“Yes, I did. I still have a home here. You mentioned your dislike of Herringsworth in one of your letters, so I thought this location to be a compromise.”
Salazar frowned. “You have a home here? You still have property here, even after you’ve finished with Gryffindor?”
Rowena let out an exasperated groan. “I have properties up and down the entire country. Come, now, I only have an hour to spend. Are we going to waste it bickering again?”
His eyes flashed, despising that she alluded to their most recent reunion, in which both of them had left each other in a flurry of anger. “Of course not. How could I waste such valuable time?” To emphasize his statement, he drew Rowena close and kissed her, folding both arms around her back to press her closer to him. He enjoyed it quite ardently until he realized that Rowena’s attention was, once again, being spent on something out of his range of vision.
She didn’t even notice when he stopped kissing her.
“What?” he snapped, turning around to pierce the sleepy village. Without having to consciously think about it, Godric’s foggy cottage slipped into his mind’s eye; he knew it was situated in the direction Rowena’s focus routinely darted to.
She bit her plush pink lip, staring down at one of the buttons on his sable cloak instead of meeting his critical eyes. She rested both hands on his arms, which were turned skyward, and leaned into him again. She recalled the timber frames of her unused house and its wattle walls, and her patiently-waiting pallet stuffed with dried rushes. She could have possessed something grander, something riddled with magic, but had found the idea of that beyond her tastes. She felt safe in Godric’s Hollow, her property aligned at the seams with Glengale Abbey. It looked lovely at this time of year, radiant with the fiery reds and creamy yellows of autumn. “Somewhere private,” she murmured, giving her tone an edge of a plea.
“I don’t care if he sees us,” Salazar confessed, his insides beginning to boil. “Let him see us. I had to endure the sight of the two of you together this time last year, and you made no efforts to conceal yourself from me. If you spare his feelings now, then you shall injure mine.” He turned them both so that all she could see was the tavern and church, trying to force her to forget. He wanted her to absorb him and only him, and not have room in her thoughts for anyone else. “Do you love me?”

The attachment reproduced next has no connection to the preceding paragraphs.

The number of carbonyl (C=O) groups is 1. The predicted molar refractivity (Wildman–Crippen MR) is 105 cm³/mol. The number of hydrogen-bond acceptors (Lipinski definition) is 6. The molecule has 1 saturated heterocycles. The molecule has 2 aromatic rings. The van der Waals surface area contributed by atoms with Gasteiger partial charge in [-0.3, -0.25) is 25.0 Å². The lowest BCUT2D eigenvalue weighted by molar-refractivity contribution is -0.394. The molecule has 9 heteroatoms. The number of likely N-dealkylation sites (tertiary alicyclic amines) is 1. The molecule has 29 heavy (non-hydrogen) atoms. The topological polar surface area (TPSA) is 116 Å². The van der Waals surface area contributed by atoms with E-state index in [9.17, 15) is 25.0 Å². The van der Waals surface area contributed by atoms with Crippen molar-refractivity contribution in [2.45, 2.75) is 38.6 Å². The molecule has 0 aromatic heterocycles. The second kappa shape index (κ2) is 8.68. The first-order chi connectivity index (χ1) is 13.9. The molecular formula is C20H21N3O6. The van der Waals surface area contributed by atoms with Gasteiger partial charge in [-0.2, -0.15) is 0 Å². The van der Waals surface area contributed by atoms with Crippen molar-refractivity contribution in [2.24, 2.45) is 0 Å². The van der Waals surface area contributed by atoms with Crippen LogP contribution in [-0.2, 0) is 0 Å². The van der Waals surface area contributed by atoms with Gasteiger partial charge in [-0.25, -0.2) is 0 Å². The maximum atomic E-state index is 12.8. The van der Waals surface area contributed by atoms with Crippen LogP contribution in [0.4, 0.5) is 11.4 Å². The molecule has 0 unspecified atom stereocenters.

“Of course I do. How could you ask such a thing?” She peered up into his fathomless black eyes, desperate. Her eyelashes beaded together with cold, clear droplets. “But I am not heartless. Please. I don’t want to make this more difficult for him than it already is.”
He sighed, disappointed. “Of course. Whatever you prefer, my love.”
As they trotted off together, leading Rowena’s horse by a leather rope, a third pair of eyes looked on at them from the bell tower. His gold hair glistened, made grizzly by the infant stages of rain, and his wide green stare bore down on them with equal measures of jealousy, pain, and loathing.
Far as we can tell, she died of a broken heart.
That’s what the letter from Helga had said, although Salazar had never been able to make sense of it, no matter how many times he turned it over in his mind. A broken heart because Helena ran away from home and wouldn’t return? A broken heart because she ended her engagement to Godric?
Because of Salazar himself?
Salazar had not lived much longer after receiving the news of Rowena’s death. He could still remember the morning his owl delivered it, and how he had been gazing out the window at a portrait of rising dawn, feeling like he might finally be able to start over. Now that he was away from Hogwarts and presumably finished with Rowena – soon to be Rowena Gryffindor, the way he heard it – he would be able to recover from his emotional wounds. He had smiled and closed his eyes, feeling the warmth of late spring blossoming on his face, bringing a cup of hot tea to his lips. Today will be a good day, he’d decided.
And then the owl came.
He’d cried so much that his eyes were plagued with popped blood vessels, and he began to swiftly age, growing old over the course of a month. When he lay in his coffin, his once-black hair now curls of silver, his thin supply of friends had barely recognized him.
They’d whispered to each other that Salazar wasted his life pining over Rowena, who had never been able to choose between her two colleagues. She was disgusted with Salazar’s pride and proud of Godric’s selflessness. One was too clever for his own good and the other a humble hero, and she was perpetually confused with herself for loving Salazar at all. Surely, in light of Godric’s many majestic qualities, Salazar didn’t hold a candle to him. Rowena, for all her wisdom, had become nonsensically enamored with a man who did not deserve her, and so all three were destined for a lifetime of emotional torture until met with death.